The district court rejected personal jurisdiction over a business and two of its employees where the alleged breach of contract and tortious interference occurred in a different state, and the employees and business lacked sufficient contacts with Illinois to justify jurisdiction.
Tower Communications and TSC Construction are competitors in the business of building and repairing wireless communication infrastructure. In 2017, both companies were working on an infrastructure construction project that spanned North and South Carolina. Tower sued TSC, alleging that during this project TSC poached Tower’s employees, Gary Juknevicius and Ruslan Tulegenov, and that TSC obtained confidential information from the poached employees and used that information to benefit its business.
The employment agreements that Juknevicius and Tulegenov had provided that they could not work for a competing company that worked on the same project as Tower for a period of six months after their employment ended. The agreement also prevented the employees from soliciting Tower’s employees, and from disclosing confidential information to a competitor. Included in the agreements was an arbitration clause.
Tower sued TSC and its former employees in federal court in Illinois, alleging breach of the non-compete, non-solicitation, and non-disclosure agreements, as well as tortious interference with its contractual relationships and constructive fraud. The defendants filed a motion to dismiss, arguing that they did not have sufficient contacts with Illinois to warrant personal jurisdiction, and that Tower failed to state a claim for breach of contract because the provisions in the agreements were not supported by sufficient consideration, and were therefore unenforceable. The defendants also argued that Tower failed to identify the specific trade secrets that were misappropriated.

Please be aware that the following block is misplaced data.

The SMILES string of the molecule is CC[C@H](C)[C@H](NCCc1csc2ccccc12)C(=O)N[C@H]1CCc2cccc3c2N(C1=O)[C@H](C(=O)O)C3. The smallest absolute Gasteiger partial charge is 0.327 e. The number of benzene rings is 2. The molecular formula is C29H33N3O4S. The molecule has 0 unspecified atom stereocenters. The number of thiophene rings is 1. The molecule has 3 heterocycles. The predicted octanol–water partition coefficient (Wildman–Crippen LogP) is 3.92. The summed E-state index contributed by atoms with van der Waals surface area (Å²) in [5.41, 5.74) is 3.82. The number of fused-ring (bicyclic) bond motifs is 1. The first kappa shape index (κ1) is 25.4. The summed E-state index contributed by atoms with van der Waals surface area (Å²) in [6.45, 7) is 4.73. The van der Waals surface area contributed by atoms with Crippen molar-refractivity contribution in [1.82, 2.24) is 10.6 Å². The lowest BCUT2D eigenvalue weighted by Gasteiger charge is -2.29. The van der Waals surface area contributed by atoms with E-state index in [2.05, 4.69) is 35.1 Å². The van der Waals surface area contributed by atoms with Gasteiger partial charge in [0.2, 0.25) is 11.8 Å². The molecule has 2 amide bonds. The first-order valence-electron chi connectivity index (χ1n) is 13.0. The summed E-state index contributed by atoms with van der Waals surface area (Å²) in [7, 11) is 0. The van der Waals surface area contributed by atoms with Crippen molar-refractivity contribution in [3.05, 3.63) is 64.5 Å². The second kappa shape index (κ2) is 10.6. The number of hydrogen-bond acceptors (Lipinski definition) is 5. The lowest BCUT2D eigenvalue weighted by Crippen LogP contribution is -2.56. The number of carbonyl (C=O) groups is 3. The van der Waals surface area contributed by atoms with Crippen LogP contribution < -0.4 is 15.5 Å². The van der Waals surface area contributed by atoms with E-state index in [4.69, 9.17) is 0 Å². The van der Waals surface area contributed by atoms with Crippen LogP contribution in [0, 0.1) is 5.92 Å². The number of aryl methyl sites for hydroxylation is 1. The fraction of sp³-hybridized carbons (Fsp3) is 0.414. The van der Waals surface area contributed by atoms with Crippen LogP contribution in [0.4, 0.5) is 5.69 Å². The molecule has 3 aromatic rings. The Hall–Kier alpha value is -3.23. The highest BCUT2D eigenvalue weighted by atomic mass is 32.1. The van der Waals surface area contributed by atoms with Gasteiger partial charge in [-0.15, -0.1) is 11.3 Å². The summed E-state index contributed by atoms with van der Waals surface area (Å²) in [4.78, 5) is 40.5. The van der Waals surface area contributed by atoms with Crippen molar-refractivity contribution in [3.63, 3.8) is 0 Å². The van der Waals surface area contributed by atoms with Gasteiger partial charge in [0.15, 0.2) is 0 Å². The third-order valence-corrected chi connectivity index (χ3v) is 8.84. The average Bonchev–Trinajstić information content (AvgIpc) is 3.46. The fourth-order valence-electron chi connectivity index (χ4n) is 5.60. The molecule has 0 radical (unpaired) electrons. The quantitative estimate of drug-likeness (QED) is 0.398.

The district court agreed with the defendants. The court found that even though the employees were under contracts governed by Illinois law with an Illinois company, Tower had failed to show that the employees purposefully availed themselves of the privilege of conducting business in Illinois. The court pointed out that neither of the employees had lived in Illinois for many years, and that the project that they worked on took place in North and South Carolina.
Tower argued that the court had jurisdiction because the employees and TSC committed deliberate torts that they knew would cause injury in Illinois. The court stated that the fact that Tower was an Illinois company was insufficient to demonstrate minimum contacts between the defendants and the state of Illinois. The court stated that all of the alleged conduct occurred outside of Illinois and harmed Tower’s projects that were also located outside of Illinois.
The court then found that it also lacked personal jurisdiction over TSC. The court stated that Tower had made many of the same arguments in support of jurisdiction over TSC that it had made in support of jurisdiction over the employees, and that those arguments had already been proven inadequate. The court further stated that there was insufficient evidence to establish that TSC had contacts with Illinois. The court stated that TSC’s contacts with Illinois were negligible compared to TSC’s overall business and that the contacts were not directly related to TSC’s allegedly illegal conduct. Finally, the court stated that because it dismissed the complaint for want of jurisdiction, it would not reach the merits.
You can view the entire opinion here.
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